We think that it follows that rail carriers are required by the Interstate Commerce Act to supply cars which may go upon the lines of other carriers, including carriers by water, as may be necessary for the maintenance of through routes for continuous shipments at least insofar as the transportation takes place within the United States or its territorial waters. This is so because of the definition of "transportation" contained in Section 1(3) (a) and because of the further fact that cars indubitably are "facilities" of carriage as described in Section 1(4). Cf. General American Tank Car Corp. v. El Dorado Terminal Co., 308 U.S. 422, 60 S. Ct. 325, 84 L. Ed. 361. *fn7" Such is the duty of common carriers by rail, but that is not to say that Congress has given the Commission authority to compel reluctant carriers to fulfill this duty. To ascertain the authority of the Commission in this respect it is necessary to turn to the "car service" provisions of the Act. Subsection 10 of Section 1 defines the term "car service" as including the use, control, supply, movement and distribution of cars. Subsection (11) provides that it shall be the duty of "every carrier by railroad" subject to part I to furnish car service. The subsection is notably silent in that it does not state to what carriers (subject to part I) the rail carriers shall supply car service. As we have already indicated, common carriers by water are subject to the provisions of part I upon the existence of the specified conditions of continuous carriage and through routes. We think therefore that carriers by railroad are required to exchange cars with carriers by water where both carriers are engaged in the transportation of property under an arrangement for continuous shipment on through routes. Subsection (13) authorizes the Commission "by general or special orders to require all carriers by railroad" subject to part I to file rules and regulations with the Commission in respect to car service, and, in the Commission's discretion, to direct that these rules and regulations shall be incorporated in the rail carriers' schedules. Subsection 14(a) gives the Commission authority on a complaint or upon its own initiative without a complaint, to establish rules and regulations and practices in respect to car service. *fn8" We think that it is clear that in view of the provisions of subsections (13) and (14) (a) that the Commission possesses the power to require carriers by railroad to supply common carriers by water with cars when necessary to effect transportation by rail and water routes for continuous shipment over through routes in interstate commerce insofar as that transportation takes place within the United States or its territorial waters.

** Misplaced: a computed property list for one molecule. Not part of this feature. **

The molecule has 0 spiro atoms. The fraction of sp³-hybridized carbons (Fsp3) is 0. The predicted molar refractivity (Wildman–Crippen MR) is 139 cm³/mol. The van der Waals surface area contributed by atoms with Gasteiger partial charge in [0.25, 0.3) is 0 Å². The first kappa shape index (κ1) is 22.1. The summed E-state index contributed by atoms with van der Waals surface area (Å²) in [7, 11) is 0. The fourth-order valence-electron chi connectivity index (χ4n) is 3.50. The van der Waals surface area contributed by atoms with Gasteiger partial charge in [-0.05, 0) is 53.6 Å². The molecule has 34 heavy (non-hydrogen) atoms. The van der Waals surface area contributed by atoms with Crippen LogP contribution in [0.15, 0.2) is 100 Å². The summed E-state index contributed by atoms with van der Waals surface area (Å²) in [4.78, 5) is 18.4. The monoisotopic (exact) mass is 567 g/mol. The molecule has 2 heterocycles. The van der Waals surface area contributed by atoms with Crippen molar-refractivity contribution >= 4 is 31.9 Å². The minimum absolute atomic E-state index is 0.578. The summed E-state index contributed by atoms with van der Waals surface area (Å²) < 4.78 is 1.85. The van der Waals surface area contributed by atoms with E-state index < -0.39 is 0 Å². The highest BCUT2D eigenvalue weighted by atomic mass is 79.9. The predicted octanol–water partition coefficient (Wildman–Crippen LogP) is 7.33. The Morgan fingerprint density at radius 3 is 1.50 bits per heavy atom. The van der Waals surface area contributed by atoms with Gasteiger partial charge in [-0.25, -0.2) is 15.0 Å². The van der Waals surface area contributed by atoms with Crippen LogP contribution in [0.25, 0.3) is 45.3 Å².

Broad construction is required. A "National Transportation Policy" was declared by the sections preceding Sections 1, 201 and 301 of the Interstate Commerce Act, 49 U.S.C.A. §§ 1, 301 and 901, added by the Transportation Act of 1940. Congress intended the Act to develop, coordinate and preserve "a national transportation system by water, highway, and rail, as well as other means, adequate to meet the needs of the commerce of the United States, of the Postal Service, and of the national defense". The National Transportation Policy as stated by Congress, requires all of the provisions of the Interstate Commerce Act to be "administered and enforced" with a view to carrying out this intention.

 III

 The petitioners also take the position that the Commission is without power to require rail carriers to permit their cars to be taken and used on the ocean-going vessels of a carrier by water such as Seatrain, through foreign waters, the vessels of the carrier by water docking during the course of the voyage at a foreign port. The facts are not in dispute. Seatrain carries cars of the petitioners from Hoboken, New Jersey, to Belle Chasse, Louisiana, and from Belle Chasse to Hoboken, frequently operating by way of Havana, Cuba. Graham M. Brush, president of Seatrain, made the character and scope of Seatrain's operations very plain. His testimony is set out in the margin. *fn9" The Commission found, Seatrain Lines, Inc., v. Akron, C. & Y. Ry. Co., 226 I.C.C. 7, 13, 14, that: "* * * the undisputed facts are that the ordinary route of Seatrain between Hoboken and Belle Chasse is via Havana; that over such route the vessels operate in part through foreign waters and touch a foreign port; that occasionally the call at Havana is omitted, in which instances the route is in part outside the territorial waters of the United States; that when the vessels call at Havana, cars containing interstate freight are placed under United States customs seals at the port of departure and remain so until arrival at the port of destination, and the freight contained in such cars is not made accessible to the Cuban authorities; that three sets of manifests are made out at the port of departure, one required by the Cuban authorities and another required by the United States customs relate to freight for Cuba, and the third, which shows only the cars moving in interstate commerce, is given the Cuban customs inspector as a matter of information; that no Cuban official has ever attempted to take jurisdiction over the interstate freight; and that there are no Cuban regulations affecting Seatrain's operations, but its vessels while at Havana are subject to all Cuban laws and regulations, such as those relating to quarantine and health, applicable to vessels of foreign register." It is conceded that Seatrain transports a very substantial number of empty cars, routhing them preferably by Havana, in the hope that there they may pick up loads.